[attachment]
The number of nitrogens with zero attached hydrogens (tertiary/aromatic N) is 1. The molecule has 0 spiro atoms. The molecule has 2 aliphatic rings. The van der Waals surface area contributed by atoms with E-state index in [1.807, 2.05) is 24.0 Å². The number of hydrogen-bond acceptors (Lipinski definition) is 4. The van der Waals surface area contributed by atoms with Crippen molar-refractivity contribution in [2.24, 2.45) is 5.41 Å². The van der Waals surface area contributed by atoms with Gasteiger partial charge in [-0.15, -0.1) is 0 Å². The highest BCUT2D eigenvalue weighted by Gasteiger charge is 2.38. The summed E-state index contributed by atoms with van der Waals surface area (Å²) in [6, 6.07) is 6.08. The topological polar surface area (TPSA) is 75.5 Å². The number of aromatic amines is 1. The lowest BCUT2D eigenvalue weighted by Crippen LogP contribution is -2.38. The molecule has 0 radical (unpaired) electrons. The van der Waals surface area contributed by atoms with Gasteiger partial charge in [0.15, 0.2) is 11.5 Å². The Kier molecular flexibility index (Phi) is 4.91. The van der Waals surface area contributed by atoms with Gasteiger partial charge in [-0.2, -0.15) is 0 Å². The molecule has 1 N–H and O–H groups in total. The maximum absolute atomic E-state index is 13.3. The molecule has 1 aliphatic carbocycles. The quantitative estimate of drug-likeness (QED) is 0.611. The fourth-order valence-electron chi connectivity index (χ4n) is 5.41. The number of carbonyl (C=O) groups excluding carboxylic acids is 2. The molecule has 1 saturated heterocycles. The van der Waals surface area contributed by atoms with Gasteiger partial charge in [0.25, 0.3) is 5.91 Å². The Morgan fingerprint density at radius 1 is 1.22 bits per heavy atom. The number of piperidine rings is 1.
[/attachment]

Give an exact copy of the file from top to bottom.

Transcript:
The number of nitrogens with zero attached hydrogens (tertiary/aromatic N) is 1. The molecule has 0 spiro atoms. The molecule has 2 aliphatic rings. The van der Waals surface area contributed by atoms with E-state index in [1.807, 2.05) is 24.0 Å². The number of hydrogen-bond acceptors (Lipinski definition) is 4. The van der Waals surface area contributed by atoms with Crippen molar-refractivity contribution in [2.24, 2.45) is 5.41 Å². The van der Waals surface area contributed by atoms with Gasteiger partial charge in [-0.15, -0.1) is 0 Å². The highest BCUT2D eigenvalue weighted by Gasteiger charge is 2.38. The summed E-state index contributed by atoms with van der Waals surface area (Å²) in [6, 6.07) is 6.08. The topological polar surface area (TPSA) is 75.5 Å². The number of aromatic amines is 1. The lowest BCUT2D eigenvalue weighted by Crippen LogP contribution is -2.38. The molecule has 0 radical (unpaired) electrons. The van der Waals surface area contributed by atoms with Gasteiger partial charge in [0.15, 0.2) is 11.5 Å². The Kier molecular flexibility index (Phi) is 4.91. The van der Waals surface area contributed by atoms with Gasteiger partial charge in [-0.2, -0.15) is 0 Å². The molecule has 1 N–H and O–H groups in total. The maximum absolute atomic E-state index is 13.3. The molecule has 1 aliphatic carbocycles. The quantitative estimate of drug-likeness (QED) is 0.611. The fourth-order valence-electron chi connectivity index (χ4n) is 5.41. The number of carbonyl (C=O) groups excluding carboxylic acids is 2. The molecule has 1 saturated heterocycles. The van der Waals surface area contributed by atoms with Gasteiger partial charge in [0.25, 0.3) is 5.91 Å². The Morgan fingerprint density at radius 1 is 1.22 bits per heavy atom. The number of piperidine rings is 1.